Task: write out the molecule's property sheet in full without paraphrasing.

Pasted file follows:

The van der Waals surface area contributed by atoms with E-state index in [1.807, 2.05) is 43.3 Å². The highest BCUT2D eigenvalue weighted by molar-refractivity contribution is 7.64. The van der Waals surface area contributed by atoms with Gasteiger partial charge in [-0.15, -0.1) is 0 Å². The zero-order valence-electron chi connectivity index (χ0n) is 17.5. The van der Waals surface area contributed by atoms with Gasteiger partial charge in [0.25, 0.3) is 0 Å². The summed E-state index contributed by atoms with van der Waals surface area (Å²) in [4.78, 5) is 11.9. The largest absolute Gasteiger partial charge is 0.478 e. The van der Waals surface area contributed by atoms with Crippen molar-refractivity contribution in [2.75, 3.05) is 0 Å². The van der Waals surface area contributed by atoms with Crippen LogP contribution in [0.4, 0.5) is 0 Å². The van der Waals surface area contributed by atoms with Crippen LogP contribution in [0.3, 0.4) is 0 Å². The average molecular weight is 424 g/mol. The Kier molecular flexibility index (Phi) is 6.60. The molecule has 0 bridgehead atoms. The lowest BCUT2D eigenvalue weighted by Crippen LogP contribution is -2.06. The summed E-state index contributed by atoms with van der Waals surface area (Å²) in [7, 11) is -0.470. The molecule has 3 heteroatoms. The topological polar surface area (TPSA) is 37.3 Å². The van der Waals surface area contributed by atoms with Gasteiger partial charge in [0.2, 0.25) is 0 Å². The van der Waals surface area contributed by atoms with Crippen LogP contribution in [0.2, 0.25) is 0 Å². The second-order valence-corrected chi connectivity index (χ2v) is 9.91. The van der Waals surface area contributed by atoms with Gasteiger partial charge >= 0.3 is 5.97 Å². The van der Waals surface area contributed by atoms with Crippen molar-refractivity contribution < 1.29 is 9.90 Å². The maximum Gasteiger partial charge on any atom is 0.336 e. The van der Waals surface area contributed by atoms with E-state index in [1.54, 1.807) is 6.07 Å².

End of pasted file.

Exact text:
The van der Waals surface area contributed by atoms with E-state index in [1.807, 2.05) is 43.3 Å². The highest BCUT2D eigenvalue weighted by molar-refractivity contribution is 7.64. The van der Waals surface area contributed by atoms with Gasteiger partial charge in [-0.15, -0.1) is 0 Å². The zero-order valence-electron chi connectivity index (χ0n) is 17.5. The van der Waals surface area contributed by atoms with Gasteiger partial charge in [0.25, 0.3) is 0 Å². The summed E-state index contributed by atoms with van der Waals surface area (Å²) in [4.78, 5) is 11.9. The largest absolute Gasteiger partial charge is 0.478 e. The van der Waals surface area contributed by atoms with Crippen molar-refractivity contribution in [2.75, 3.05) is 0 Å². The van der Waals surface area contributed by atoms with Crippen LogP contribution in [0.4, 0.5) is 0 Å². The van der Waals surface area contributed by atoms with Crippen LogP contribution in [0.3, 0.4) is 0 Å². The average molecular weight is 424 g/mol. The Kier molecular flexibility index (Phi) is 6.60. The molecule has 0 bridgehead atoms. The lowest BCUT2D eigenvalue weighted by Crippen LogP contribution is -2.06. The summed E-state index contributed by atoms with van der Waals surface area (Å²) in [7, 11) is -0.470. The molecule has 3 heteroatoms. The topological polar surface area (TPSA) is 37.3 Å². The van der Waals surface area contributed by atoms with Gasteiger partial charge in [0.2, 0.25) is 0 Å². The van der Waals surface area contributed by atoms with Crippen LogP contribution in [0.2, 0.25) is 0 Å². The second-order valence-corrected chi connectivity index (χ2v) is 9.91. The van der Waals surface area contributed by atoms with Gasteiger partial charge >= 0.3 is 5.97 Å². The van der Waals surface area contributed by atoms with Crippen molar-refractivity contribution < 1.29 is 9.90 Å². The maximum Gasteiger partial charge on any atom is 0.336 e. The van der Waals surface area contributed by atoms with E-state index in [1.54, 1.807) is 6.07 Å².